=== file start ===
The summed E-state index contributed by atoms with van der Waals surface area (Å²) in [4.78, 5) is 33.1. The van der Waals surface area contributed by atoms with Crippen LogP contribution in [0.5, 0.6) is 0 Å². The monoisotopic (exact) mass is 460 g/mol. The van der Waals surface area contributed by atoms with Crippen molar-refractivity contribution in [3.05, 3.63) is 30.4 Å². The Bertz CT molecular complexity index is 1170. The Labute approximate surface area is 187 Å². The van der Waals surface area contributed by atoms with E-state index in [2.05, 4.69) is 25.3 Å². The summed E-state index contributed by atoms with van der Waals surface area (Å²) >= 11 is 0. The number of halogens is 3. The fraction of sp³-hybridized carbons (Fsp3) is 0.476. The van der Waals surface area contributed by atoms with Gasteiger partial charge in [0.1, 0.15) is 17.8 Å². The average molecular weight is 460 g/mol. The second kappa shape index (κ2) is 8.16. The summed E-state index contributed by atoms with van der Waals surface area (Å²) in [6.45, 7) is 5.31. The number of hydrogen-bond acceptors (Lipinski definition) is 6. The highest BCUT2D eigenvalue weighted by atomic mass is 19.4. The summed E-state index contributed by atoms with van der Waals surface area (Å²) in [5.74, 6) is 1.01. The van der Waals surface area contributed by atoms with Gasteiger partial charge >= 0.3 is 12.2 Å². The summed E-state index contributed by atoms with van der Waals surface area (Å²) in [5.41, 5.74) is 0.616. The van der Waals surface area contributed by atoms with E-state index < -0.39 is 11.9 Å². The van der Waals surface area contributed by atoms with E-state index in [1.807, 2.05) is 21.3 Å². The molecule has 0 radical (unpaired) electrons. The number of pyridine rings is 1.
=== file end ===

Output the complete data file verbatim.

The summed E-state index contributed by atoms with van der Waals surface area (Å²) in [4.78, 5) is 33.1. The van der Waals surface area contributed by atoms with Crippen LogP contribution in [0.5, 0.6) is 0 Å². The monoisotopic (exact) mass is 460 g/mol. The van der Waals surface area contributed by atoms with Crippen molar-refractivity contribution in [3.05, 3.63) is 30.4 Å². The Bertz CT molecular complexity index is 1170. The Labute approximate surface area is 187 Å². The van der Waals surface area contributed by atoms with E-state index in [2.05, 4.69) is 25.3 Å². The summed E-state index contributed by atoms with van der Waals surface area (Å²) >= 11 is 0. The number of halogens is 3. The fraction of sp³-hybridized carbons (Fsp3) is 0.476. The van der Waals surface area contributed by atoms with Gasteiger partial charge in [0.1, 0.15) is 17.8 Å². The average molecular weight is 460 g/mol. The second kappa shape index (κ2) is 8.16. The summed E-state index contributed by atoms with van der Waals surface area (Å²) in [6.45, 7) is 5.31. The number of hydrogen-bond acceptors (Lipinski definition) is 6. The highest BCUT2D eigenvalue weighted by atomic mass is 19.4. The summed E-state index contributed by atoms with van der Waals surface area (Å²) in [5.74, 6) is 1.01. The van der Waals surface area contributed by atoms with Gasteiger partial charge >= 0.3 is 12.2 Å². The summed E-state index contributed by atoms with van der Waals surface area (Å²) in [5.41, 5.74) is 0.616. The van der Waals surface area contributed by atoms with E-state index < -0.39 is 11.9 Å². The van der Waals surface area contributed by atoms with E-state index in [1.807, 2.05) is 21.3 Å². The molecule has 0 radical (unpaired) electrons. The number of pyridine rings is 1.